It was a tripartite of firsts for the Budget 2020. It was the first one since Britain left the EU, as well as the first delivered by Chancellor Rishi Sunak and under Boris Johnson’s government.
We were all anticipating some big changes but what exactly do the announcements mean for UK businesses? Here, we explore just that…
There were a number of announcements that revealed the government’s plans to support those affected by the coronavirus outbreak. As part of their three-tier response to lessen the economic impact, Statutory Sick Pay (SSP) will be provided from day 1 of illness to those who need to self-isolate. Smaller enterprises (with less than 250 staff) will receive a reimbursement for any sick pay for up to 14 days.
On top of this, banks will offer ‘business interruption’ loans of up to £1.2m to SMES. Sunak also announced the scaling up of the ‘Time to Pay’ service, which gives both businesses and the self-employed the opportunity to delay tax payments.
As part of the government’s reaction to the coronavirus outbreak, it was revealed that businesses rates would be completely eradicated for smaller businesses in the retail, leisure and hospitality sectors – providing they have a rateable value under £51,000. Additionally, business rate discounts for small pubs will increase from £1,000 to £5,000 (if they have a rateable value below £100,00).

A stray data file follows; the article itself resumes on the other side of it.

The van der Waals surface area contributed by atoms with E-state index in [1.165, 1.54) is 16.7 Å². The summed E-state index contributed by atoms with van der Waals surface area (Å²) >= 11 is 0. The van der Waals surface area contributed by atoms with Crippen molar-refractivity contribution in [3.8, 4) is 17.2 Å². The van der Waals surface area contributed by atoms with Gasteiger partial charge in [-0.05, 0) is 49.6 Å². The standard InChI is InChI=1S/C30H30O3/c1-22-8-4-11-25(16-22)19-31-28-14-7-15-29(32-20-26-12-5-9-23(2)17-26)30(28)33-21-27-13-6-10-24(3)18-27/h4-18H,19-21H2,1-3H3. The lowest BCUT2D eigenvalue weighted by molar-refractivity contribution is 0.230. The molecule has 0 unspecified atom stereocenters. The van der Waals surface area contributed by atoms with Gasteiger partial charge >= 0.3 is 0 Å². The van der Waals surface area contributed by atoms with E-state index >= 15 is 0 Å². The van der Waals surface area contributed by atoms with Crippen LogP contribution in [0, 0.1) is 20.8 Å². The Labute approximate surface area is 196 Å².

It was also announced that the planned tax increases on beers and spirits were to be abolished, plus the duty on alcoholic drinks was to be frozen. The Treasury will also be reviewing the business rates system, following complaints that they were too high.
We predicted that entrepreneurs’ relief would be potentially obliterated or reduced, and the latter was announced. The lifetime limit has been cut from £10m to £1m, but this will only impact 20% of business owners.
The Employment Allowance – which enables employers to claim a reduction on their National Insurance bill – will also increase from £3,000 to £4,000.
There were other revelations related to taxes too – including that, as anticipated, the NICs threshold will surge from £8,632 to £9,500. Also, as expected, fuel duty was frozen for the 10th year in a row.
VAT on digital publications has also been removed. This presents an opportunity for those who purchase and claim subscriptions as part of their business.
Whether you need help claiming on expenses like subscriptions, or need help preparing monthly or quarterly accounts, Nabarro Poole are here. We’ve been supporting SMEs with their financial situation for years – even in times of significant change and uncertainty like these.